Written By: slntax
URL: http://
Sure IF we were willing to pump far more troops into the area than we were willing to...we had what 200,000 troops in OIF? We have about 150,000-180,000 troops now? We weren’t going to commit 300,000-500,000 troops to the mission. There isn’t going to be another Desert Storm with 500,000-plus troops for quite a while as the total force structure is much, much lower.

Bottom-line: We’d have some ham and eggs if we had some ham and if we had some eggs...
 
Written By: Joe
URL: http://
Or, more troops at the beginning could have meant more resentment from Iraqis, and a bigger insurgency, especially since we didn’t have the COIN strategy indoctrinated into the Army at that point (2003-2004.)
 
Written By: Keith_Indy
URL: http://asecondhandconjecture.com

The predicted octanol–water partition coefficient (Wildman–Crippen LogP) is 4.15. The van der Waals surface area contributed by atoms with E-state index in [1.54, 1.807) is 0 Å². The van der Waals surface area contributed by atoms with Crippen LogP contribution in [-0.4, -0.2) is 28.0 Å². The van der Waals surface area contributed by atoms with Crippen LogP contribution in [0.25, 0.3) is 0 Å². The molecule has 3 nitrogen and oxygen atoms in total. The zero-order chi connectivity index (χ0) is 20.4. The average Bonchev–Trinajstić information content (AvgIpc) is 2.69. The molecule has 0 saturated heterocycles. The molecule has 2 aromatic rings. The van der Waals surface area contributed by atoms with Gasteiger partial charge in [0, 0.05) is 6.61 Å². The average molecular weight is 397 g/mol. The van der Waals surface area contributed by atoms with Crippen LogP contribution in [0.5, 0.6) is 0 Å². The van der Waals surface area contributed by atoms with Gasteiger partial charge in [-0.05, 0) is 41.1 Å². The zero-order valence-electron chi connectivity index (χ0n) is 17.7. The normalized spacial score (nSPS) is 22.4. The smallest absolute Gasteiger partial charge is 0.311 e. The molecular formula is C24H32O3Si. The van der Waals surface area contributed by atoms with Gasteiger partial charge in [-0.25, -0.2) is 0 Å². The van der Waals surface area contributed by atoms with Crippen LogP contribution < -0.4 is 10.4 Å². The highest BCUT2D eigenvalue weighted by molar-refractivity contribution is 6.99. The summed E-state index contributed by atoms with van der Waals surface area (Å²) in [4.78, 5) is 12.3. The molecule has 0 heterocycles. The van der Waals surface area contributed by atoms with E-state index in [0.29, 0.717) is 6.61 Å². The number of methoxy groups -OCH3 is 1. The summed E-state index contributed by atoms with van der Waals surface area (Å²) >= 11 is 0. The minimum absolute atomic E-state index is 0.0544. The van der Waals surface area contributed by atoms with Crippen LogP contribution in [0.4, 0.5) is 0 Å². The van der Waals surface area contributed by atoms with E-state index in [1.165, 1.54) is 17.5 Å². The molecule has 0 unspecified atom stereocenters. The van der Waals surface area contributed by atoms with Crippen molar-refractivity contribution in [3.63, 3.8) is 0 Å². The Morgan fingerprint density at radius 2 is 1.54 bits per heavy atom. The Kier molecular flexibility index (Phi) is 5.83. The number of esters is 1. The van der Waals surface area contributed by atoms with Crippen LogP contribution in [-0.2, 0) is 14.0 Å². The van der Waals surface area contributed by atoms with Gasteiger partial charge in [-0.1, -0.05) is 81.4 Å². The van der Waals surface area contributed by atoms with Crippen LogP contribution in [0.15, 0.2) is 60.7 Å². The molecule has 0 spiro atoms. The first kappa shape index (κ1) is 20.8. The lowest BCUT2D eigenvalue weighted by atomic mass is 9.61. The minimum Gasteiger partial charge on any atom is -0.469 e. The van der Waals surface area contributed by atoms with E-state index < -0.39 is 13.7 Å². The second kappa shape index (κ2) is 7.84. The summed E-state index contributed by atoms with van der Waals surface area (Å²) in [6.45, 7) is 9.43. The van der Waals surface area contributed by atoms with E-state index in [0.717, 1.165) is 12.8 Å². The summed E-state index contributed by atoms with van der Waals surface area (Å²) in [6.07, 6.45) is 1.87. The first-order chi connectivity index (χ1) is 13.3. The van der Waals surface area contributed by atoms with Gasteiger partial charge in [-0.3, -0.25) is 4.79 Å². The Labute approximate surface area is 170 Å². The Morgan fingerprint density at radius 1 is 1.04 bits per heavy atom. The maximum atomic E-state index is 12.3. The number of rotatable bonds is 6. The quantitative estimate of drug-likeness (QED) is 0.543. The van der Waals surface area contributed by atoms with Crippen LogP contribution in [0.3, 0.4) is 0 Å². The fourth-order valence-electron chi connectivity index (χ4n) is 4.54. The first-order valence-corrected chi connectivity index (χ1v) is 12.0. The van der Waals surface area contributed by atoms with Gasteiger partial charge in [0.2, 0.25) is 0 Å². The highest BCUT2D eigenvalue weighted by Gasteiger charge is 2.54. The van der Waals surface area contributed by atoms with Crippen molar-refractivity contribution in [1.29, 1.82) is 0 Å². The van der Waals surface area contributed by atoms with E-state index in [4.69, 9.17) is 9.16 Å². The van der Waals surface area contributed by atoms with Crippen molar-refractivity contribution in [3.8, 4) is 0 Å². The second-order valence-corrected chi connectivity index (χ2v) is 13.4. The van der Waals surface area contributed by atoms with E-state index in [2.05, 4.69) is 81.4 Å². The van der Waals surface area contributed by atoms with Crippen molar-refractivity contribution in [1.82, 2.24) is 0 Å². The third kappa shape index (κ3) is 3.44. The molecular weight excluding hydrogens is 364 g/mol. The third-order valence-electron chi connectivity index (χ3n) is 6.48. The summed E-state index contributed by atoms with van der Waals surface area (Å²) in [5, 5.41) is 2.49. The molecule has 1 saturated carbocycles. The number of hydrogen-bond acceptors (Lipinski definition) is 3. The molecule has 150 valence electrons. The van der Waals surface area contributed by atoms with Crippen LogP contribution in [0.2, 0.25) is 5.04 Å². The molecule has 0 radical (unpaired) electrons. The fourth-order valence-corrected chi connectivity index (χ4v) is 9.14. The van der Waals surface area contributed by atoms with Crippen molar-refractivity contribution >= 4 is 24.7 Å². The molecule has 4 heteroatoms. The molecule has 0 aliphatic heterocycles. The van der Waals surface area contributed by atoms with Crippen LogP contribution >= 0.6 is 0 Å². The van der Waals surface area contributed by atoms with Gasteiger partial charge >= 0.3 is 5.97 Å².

Yes, the Anbar Awakening had some effect on calming the violence - in Anbar. That’s 1 of 18 provinces and it was something which was growing within Anbar as we began surging our troops.
Dude, Anbar was the biggest hotspot of violence outside of Bagdad in the late 04, 05 and 06 timeframe, and a safe haven for the fighters going into Bagdad. It’s kind of important. This graphic may help. (Push the big red button.) Anbar is the area to the west of Bagdad, the one that keeps lighting up.

No doubt the surge of forces made things easier, and helped the movement to spread, but wasnt’t the key decision the one to work with the Sunni insurgents, like the 1920 Brigade, and abandon the pretense that all insurgents were foreign fighters and Al Qaeda together?
 
Written By: Retief
URL: http://
like the 1920 Brigade, and abandon the pretense that all insurgents were foreign fighters and Al Qaeda together?

A nicely built straw man, there...no one said ALL the insurgents were AQ!
 
Written By: Joe
URL: http://